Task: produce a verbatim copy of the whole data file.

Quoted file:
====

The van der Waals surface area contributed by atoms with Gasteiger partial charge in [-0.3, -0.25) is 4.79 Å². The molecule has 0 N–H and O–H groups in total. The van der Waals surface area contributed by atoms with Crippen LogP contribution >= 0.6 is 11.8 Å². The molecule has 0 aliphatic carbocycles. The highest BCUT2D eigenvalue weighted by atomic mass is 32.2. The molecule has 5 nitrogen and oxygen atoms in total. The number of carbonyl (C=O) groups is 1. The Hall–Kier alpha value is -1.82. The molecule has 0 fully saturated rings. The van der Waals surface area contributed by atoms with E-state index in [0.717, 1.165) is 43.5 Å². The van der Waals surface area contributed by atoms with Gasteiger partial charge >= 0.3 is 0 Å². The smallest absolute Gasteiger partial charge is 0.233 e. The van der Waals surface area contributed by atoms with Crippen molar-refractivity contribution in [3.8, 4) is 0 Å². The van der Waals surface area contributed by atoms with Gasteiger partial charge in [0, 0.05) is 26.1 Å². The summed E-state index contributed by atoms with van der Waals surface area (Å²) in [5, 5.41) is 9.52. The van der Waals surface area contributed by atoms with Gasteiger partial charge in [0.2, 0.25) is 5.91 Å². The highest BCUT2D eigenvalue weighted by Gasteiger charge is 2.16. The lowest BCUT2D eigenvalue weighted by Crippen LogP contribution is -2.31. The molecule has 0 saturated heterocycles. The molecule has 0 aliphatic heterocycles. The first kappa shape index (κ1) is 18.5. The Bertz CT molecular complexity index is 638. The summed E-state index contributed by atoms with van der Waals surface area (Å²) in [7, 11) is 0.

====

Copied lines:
The van der Waals surface area contributed by atoms with Gasteiger partial charge in [-0.3, -0.25) is 4.79 Å². The molecule has 0 N–H and O–H groups in total. The van der Waals surface area contributed by atoms with Crippen LogP contribution >= 0.6 is 11.8 Å². The molecule has 0 aliphatic carbocycles. The highest BCUT2D eigenvalue weighted by atomic mass is 32.2. The molecule has 5 nitrogen and oxygen atoms in total. The number of carbonyl (C=O) groups is 1. The Hall–Kier alpha value is -1.82. The molecule has 0 fully saturated rings. The van der Waals surface area contributed by atoms with E-state index in [0.717, 1.165) is 43.5 Å². The van der Waals surface area contributed by atoms with Gasteiger partial charge >= 0.3 is 0 Å². The smallest absolute Gasteiger partial charge is 0.233 e. The van der Waals surface area contributed by atoms with Crippen molar-refractivity contribution in [3.8, 4) is 0 Å². The van der Waals surface area contributed by atoms with Gasteiger partial charge in [0, 0.05) is 26.1 Å². The summed E-state index contributed by atoms with van der Waals surface area (Å²) in [5, 5.41) is 9.52. The van der Waals surface area contributed by atoms with Gasteiger partial charge in [0.2, 0.25) is 5.91 Å². The highest BCUT2D eigenvalue weighted by Gasteiger charge is 2.16. The lowest BCUT2D eigenvalue weighted by Crippen LogP contribution is -2.31. The molecule has 0 saturated heterocycles. The molecule has 0 aliphatic heterocycles. The first kappa shape index (κ1) is 18.5. The Bertz CT molecular complexity index is 638. The summed E-state index contributed by atoms with van der Waals surface area (Å²) in [7, 11) is 0.